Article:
Pedro Calderon De La Barca

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Plays by Pedro Calderon De La Barca

Life is a Dream

Nick Hern Books
Type: Text

Life is a Dream (La vida es sueño) is a masterpiece from the Spanish Golden Age by Pedro Calderón de la Barca (1600–81), exploring illusion, reality and fate against the backdrop of a mythical Polish kingdom. Helen Edmundson's version, written entirely in blank verse, was first performed at the Donmar Warehouse, London, on 13 October 2009 (previews from 8 October).

The play's action focuses on the fictional Segismundo, Prince of Poland, who has been imprisoned in a tower by his father, King Basilio, following a dire prophecy that the prince would bring disaster to the country and death to the King. Basilio briefly frees Segismundo, but when the prince goes on a rampage, the king imprisons him again, persuading him that it was all a dream. However, Segismundo is released once again during a popular uprising; this time he translates his bewilderment over his changes of fortune into loving charity and kindness. In a complex subplot, Rosaura, a spurned woman, is eventually reunited with her lover.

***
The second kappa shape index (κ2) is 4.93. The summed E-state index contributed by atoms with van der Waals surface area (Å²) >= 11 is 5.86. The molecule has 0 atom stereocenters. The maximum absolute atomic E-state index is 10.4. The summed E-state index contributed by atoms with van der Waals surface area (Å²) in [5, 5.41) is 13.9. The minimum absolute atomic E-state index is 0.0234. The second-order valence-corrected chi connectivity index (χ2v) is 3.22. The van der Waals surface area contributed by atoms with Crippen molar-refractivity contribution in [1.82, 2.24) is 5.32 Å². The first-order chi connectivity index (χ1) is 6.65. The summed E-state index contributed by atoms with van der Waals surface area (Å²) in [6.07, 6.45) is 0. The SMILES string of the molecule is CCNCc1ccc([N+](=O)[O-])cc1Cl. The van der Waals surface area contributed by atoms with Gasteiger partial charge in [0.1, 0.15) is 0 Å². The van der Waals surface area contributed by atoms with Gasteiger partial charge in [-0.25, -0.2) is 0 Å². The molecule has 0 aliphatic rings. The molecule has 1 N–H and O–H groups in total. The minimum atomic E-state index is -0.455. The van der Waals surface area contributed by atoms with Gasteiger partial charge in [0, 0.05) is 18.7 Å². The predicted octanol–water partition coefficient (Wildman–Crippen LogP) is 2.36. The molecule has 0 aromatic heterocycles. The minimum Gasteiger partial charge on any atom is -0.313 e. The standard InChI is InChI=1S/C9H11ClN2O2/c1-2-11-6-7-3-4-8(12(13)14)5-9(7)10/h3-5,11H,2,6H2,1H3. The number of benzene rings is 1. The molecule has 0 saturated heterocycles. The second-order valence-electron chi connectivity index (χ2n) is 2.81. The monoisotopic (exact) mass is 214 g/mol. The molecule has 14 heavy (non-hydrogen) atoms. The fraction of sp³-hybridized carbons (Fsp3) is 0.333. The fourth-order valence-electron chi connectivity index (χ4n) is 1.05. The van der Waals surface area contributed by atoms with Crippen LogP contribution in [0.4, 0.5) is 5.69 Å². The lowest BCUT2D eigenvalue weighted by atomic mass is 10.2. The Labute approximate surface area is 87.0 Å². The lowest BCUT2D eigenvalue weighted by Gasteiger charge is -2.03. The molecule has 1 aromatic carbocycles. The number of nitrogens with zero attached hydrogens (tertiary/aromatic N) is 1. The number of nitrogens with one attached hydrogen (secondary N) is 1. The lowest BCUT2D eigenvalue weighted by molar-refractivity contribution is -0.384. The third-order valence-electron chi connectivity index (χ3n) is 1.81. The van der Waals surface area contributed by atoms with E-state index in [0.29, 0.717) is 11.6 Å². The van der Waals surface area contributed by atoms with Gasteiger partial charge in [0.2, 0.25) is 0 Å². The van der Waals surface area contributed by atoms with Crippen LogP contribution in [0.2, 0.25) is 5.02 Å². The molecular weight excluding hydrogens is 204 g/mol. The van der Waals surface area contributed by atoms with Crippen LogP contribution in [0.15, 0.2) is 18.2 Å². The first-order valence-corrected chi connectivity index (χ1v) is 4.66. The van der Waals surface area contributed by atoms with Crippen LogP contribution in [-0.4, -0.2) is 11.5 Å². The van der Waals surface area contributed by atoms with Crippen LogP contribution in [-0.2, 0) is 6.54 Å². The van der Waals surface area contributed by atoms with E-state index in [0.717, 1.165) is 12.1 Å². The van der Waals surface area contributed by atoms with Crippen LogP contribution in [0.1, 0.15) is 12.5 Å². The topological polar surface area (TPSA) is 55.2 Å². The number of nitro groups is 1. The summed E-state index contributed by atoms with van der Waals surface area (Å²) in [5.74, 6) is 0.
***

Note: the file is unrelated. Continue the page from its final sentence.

The Donmar Warehouse production was directed by Jonathan Munby and designed by Angela Davies. It starred Dominic West as Segismundo. The other members of the cast were Rupert Evans, Kate Fleetwood, David Horovitch, Lloyd Hutchinson, Sharon Small, David Smith, Malcolm Storry and Dylan Turner.

Pedro Calderón de la Barca was born in Madrid in 1600, the son of the Secretary to the Royal Treasury. He studied at the Jesuit Colegio Imperial in Madrid and then studied canon law at the University of Salamanca. He began writing in 1620 and between 1625 and 1628 he served in the army in Italy and Flanders and combined the career of soldier and writer. During his life he wrote some 120 secular plays including The Surgeon of Honour (1635), Life is a Dream (1635) and Three Judgements in One (1635-1640). After a series of misfortunes in his personal life Calderón took Holy Orders in 1651 and, although he didn't write again for the public theatre, he continued to produce two religious plays (autos sacramentales) a year for another thirty years. Calderón died in 1681.